NEW YORK (Reuters) – The percentage of U.S. homeowners who owe more than their house is worth will nearly double to 48 percent in 2011 from 26 percent at the end of March, portending another blow to the housing market, Deutsche Bank said on Wednesday.
True believers in "equality" (as opposed to the elite who simply use it to perpetuate the necessity of their own existence via government) basically suffer from an extreme case of narcissism. They spend about half their time contemplating how wonderful they are and the other half of their time lamenting the fact that so many lost and desperate souls are not exactly like them.
Seriously, that is the kind of superficial thinking that occurs in many a White American. And when I say superficial I mean it. For to be truly narcissistic is to be lacking in the self-reflective department. For upon honest self-reflection we will each find a multitude of lamentable facts associated with our trek through this world.
In other words, no one has it that good.
Life is one episode of tragic-comedy after another. Death haunts our every step and sorrow lingers ever over our shoulders, ready to spring upon us without a moments notice. Thus it takes an extremely shallow individual, existing only in the here and now of a singular pleasurable moment, to lament the sorry state of any other individual.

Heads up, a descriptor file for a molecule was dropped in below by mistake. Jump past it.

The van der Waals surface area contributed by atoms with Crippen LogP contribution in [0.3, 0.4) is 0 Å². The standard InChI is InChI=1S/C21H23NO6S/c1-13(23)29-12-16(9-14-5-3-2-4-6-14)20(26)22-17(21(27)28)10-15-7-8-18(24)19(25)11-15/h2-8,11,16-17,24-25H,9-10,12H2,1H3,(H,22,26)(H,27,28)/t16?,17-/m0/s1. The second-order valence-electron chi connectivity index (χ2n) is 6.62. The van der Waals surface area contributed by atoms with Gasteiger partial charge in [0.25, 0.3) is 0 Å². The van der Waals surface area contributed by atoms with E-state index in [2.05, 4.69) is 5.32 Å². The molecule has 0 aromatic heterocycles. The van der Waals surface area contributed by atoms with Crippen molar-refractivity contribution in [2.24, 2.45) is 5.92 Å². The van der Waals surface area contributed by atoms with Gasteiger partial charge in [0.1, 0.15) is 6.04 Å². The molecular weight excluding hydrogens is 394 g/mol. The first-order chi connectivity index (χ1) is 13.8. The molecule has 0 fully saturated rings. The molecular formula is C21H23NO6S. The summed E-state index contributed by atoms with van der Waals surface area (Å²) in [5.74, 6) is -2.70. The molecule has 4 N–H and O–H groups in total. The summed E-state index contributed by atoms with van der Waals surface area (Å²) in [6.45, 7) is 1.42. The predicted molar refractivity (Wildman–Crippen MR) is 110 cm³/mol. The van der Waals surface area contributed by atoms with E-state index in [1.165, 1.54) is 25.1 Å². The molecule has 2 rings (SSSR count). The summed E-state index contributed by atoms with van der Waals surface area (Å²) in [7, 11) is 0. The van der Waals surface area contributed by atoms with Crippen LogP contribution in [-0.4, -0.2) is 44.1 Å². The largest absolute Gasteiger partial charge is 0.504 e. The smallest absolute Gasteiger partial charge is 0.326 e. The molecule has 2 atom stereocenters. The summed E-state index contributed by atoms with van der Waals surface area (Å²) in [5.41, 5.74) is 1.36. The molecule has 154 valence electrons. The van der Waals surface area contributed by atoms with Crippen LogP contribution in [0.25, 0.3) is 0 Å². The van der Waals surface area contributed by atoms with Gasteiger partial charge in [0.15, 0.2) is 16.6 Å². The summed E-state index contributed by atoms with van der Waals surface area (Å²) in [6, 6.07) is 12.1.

It is, I suppose, the difference between empathy and pity.
Empathy and pity are, after all, two different things which manifest in people quite separately in any varying context.
Pity, exercised by those who believe in "equality", demonstrates their obtuseness or outright hypocrisy, as pity requires the vantage point of superiority to be either felt or shown.
Empathy, on the other hand, is the acknowledgment of the precarious position each and every person is in as they go throughout this life.
You can empathize with a homeless man, not because he is homeless, but because he, like you, has problems.
And those who would reply that it is all about "equal" opportunity, I would have to ask, 'equal to what (or rather whom)?'
What is the metric?
Who is the standard against which we measure for equal opportunity?
Does a quadriplegic have an equal opportunity to become a quarterback in the NFL?
Do those who are mentally handicap have an equal opportunity to pilot F-16s?
It is rather obvious that "equality" is a phantom.
This is why those who protest against the "unfair" severe prison sentencing of various minority criminals never, in turn, protest against the "unfair" lack of severe sentencing for mentally impaired criminals.
Funny how that works, isn't it?
Again, "fairness" and "equality" are phantoms in the night. No one truly believes in them save the narcissistic who, ironically, use themselves as the metric against which all others are to have their status judged.
It is that precise mentality though that has led to the mortgage mess and an economic (as well as social) decline in America that will never be reversed.
As for the elite who propagate such policies it is important to remember that their existence as bureaucrats exists on the premise that their paper-pushing abilities are required.
In its essence, a "free-market" government basically goes around digging holes just so it can continue to be employed to fill them back in.